Lean Production

The world needs to be Lean! The problem is that it has not realised it yet!

For us Lean means “helping people grow so they learn the art of doing things well”. This principle is summed up in the two Japanese words “Monozukuri” (the art of doing things well) and “Hitozukuri” (the art of developing people) as the master, Wakamatsu, often told us before his death. In recent years many managers and consultants have often neglected the human factor thinking that the Lean system is only “Monozukuri” while ignoring the fact that it is impossible to do something well if it is not done willingly, in conditions of discomfort or, even worse, in precarious conditions.
Unfortunately, the application of techniques such as Kanban, Heijunka or TPM is confused with the end rather than the means for a radical change of pace in business practices. Parameters improve significantly when corporate culture evolves.
Kaizen, which is often roughly translated as “continuous improvement”, originally meant to change to get better.
“Monozukuri” and “Hitozukuri” thus represent two sides of the same coin. The absence of one of the two makes the efforts made by companies to apply the Toyota Production System useless, even harmful, and is probably the true cause of the failure of many Lean Transformation projects.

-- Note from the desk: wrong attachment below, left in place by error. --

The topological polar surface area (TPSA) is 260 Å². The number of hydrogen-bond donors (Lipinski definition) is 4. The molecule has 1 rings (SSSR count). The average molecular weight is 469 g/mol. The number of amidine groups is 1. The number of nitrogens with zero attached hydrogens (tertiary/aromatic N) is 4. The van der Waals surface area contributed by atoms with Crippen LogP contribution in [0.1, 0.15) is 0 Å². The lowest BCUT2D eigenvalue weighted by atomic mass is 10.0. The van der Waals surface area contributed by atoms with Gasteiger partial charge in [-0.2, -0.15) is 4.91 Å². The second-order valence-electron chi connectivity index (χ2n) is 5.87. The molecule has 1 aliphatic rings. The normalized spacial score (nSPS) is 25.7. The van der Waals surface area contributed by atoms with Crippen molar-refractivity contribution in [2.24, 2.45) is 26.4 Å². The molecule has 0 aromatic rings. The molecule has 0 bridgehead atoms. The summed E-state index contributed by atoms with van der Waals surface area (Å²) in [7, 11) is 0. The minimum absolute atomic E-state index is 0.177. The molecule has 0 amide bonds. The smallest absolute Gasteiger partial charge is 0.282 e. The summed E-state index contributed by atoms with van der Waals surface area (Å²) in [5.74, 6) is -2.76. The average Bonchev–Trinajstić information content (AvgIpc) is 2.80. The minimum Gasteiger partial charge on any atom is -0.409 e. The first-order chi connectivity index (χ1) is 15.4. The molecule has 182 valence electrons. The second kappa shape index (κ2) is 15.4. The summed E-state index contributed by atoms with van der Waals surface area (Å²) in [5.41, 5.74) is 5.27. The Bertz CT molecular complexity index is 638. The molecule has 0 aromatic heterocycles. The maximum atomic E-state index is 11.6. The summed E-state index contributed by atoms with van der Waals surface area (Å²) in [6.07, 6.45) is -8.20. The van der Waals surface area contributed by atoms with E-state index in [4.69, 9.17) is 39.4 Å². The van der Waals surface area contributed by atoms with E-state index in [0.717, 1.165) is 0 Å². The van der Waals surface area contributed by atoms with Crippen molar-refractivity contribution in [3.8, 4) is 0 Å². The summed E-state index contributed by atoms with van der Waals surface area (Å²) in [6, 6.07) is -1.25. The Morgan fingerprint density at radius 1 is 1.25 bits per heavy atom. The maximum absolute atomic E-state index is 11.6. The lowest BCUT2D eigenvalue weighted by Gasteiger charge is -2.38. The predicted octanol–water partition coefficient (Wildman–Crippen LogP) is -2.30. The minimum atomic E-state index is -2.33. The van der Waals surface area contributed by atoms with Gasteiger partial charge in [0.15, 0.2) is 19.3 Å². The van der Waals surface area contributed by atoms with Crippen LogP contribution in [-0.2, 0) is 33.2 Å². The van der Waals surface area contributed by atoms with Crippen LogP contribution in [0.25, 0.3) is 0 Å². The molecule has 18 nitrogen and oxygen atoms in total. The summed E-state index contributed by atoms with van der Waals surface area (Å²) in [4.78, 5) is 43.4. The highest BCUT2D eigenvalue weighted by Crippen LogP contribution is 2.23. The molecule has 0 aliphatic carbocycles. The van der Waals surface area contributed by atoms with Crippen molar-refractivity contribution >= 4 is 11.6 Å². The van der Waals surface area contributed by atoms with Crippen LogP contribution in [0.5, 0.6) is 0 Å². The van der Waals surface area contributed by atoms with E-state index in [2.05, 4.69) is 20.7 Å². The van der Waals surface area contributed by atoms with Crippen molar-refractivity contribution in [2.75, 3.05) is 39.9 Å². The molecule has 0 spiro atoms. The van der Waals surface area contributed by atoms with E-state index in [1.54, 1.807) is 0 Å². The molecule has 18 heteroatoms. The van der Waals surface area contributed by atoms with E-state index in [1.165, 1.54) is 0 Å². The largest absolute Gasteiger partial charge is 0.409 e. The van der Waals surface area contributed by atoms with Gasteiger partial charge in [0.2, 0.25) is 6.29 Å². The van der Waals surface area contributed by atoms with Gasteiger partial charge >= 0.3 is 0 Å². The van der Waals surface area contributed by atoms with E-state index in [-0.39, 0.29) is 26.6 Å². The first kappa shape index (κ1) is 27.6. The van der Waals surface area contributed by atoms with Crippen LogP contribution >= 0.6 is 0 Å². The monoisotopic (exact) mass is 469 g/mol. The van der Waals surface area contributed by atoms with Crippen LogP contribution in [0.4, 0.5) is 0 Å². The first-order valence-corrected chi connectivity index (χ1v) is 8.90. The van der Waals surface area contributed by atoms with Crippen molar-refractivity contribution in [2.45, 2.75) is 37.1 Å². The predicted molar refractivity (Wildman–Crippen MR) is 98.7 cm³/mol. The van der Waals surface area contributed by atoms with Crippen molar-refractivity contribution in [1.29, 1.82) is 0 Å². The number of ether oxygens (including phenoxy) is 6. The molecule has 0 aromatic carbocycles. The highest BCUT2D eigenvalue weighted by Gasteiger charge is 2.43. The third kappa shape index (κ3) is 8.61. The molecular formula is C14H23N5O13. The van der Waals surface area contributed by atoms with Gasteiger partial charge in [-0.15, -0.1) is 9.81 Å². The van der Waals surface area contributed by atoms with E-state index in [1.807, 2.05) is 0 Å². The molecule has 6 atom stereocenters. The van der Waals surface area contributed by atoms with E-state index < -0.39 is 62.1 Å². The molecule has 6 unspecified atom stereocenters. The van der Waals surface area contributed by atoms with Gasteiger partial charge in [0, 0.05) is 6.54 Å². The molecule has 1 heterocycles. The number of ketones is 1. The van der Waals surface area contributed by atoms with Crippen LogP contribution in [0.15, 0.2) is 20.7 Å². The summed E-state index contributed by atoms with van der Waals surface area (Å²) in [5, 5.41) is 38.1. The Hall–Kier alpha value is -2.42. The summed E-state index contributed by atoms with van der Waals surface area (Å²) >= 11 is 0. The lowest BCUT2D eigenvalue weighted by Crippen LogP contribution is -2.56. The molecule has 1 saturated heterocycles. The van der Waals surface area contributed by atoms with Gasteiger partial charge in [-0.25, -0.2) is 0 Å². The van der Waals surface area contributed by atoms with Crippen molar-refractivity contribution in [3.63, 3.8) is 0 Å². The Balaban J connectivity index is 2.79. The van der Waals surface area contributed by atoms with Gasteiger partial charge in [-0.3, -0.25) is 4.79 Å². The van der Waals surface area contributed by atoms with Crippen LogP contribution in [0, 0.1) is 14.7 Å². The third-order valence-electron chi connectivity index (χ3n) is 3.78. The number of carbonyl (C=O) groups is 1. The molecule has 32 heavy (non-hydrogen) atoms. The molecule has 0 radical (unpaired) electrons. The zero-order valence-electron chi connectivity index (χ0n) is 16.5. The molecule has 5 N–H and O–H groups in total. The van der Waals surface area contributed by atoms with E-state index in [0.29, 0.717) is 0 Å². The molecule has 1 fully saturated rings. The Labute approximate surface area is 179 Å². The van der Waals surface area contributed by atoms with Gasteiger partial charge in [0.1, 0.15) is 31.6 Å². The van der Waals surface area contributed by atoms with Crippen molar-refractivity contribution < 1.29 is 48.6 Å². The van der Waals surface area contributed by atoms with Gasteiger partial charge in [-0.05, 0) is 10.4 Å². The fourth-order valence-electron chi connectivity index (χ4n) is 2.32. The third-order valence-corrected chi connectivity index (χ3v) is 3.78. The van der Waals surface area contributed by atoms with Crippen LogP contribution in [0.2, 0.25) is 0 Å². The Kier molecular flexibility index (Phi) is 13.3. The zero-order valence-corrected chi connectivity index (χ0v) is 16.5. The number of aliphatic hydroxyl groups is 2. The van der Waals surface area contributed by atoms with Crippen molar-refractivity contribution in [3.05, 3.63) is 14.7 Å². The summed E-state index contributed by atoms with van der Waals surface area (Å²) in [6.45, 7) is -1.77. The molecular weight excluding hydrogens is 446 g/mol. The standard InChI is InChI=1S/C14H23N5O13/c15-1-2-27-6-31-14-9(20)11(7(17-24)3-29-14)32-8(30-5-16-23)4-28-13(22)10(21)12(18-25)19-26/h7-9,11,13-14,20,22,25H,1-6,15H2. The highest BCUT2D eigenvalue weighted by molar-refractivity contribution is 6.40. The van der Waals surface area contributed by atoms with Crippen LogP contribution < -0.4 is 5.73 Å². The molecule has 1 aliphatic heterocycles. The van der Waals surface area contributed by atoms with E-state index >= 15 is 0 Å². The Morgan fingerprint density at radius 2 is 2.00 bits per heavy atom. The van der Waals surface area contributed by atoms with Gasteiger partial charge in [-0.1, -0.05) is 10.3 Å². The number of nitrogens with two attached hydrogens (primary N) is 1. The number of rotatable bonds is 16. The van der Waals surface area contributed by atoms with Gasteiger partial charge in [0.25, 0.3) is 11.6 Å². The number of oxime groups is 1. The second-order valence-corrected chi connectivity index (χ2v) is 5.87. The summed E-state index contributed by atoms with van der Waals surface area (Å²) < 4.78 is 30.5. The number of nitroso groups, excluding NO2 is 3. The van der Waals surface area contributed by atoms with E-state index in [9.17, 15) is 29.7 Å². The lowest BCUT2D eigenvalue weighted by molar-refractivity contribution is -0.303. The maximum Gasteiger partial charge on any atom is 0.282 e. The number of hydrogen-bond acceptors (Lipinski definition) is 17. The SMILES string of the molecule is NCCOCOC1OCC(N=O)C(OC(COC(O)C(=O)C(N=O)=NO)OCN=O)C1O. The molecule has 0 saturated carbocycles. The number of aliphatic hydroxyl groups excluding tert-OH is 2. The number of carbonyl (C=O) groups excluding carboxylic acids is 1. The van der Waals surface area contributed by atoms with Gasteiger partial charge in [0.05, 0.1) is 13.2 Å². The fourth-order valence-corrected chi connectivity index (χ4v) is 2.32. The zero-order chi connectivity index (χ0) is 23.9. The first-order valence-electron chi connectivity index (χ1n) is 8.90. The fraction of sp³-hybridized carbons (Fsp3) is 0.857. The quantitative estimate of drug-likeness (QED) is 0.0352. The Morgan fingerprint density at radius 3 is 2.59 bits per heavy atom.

The production area is the physical location where transformations and changes are usually easier to obtain in the short term and can be communicated immediately because they are evident. Identifying waste through the Ohno Circle, a new layout, a set-up time cut by half, or a clean and tidy workplace thanks to a 5S programme are clear signals of a transformation that begins from the “Gemba” (from the Japanese term meaning a place where value is created) and by more operative staff to then spread to all other business practices with a process of involvement through successive waves of improvement.
Our Lean Transformation projects transition through a phase of initial assessment during which we enter into a relationship with the people and the processes to get an in-depth understanding of their characteristics. This phase ends with a period of feed-back and we share a Master Plan for Improvement with management.


In the project implementation phase, we always apply and break these three principles down into a combination depending on the context

  • Division by homogeneous flows of products or information
  • Definition, implementation and improvement of operating standards
  • Levelling the workload to ensure the constant flow of operations

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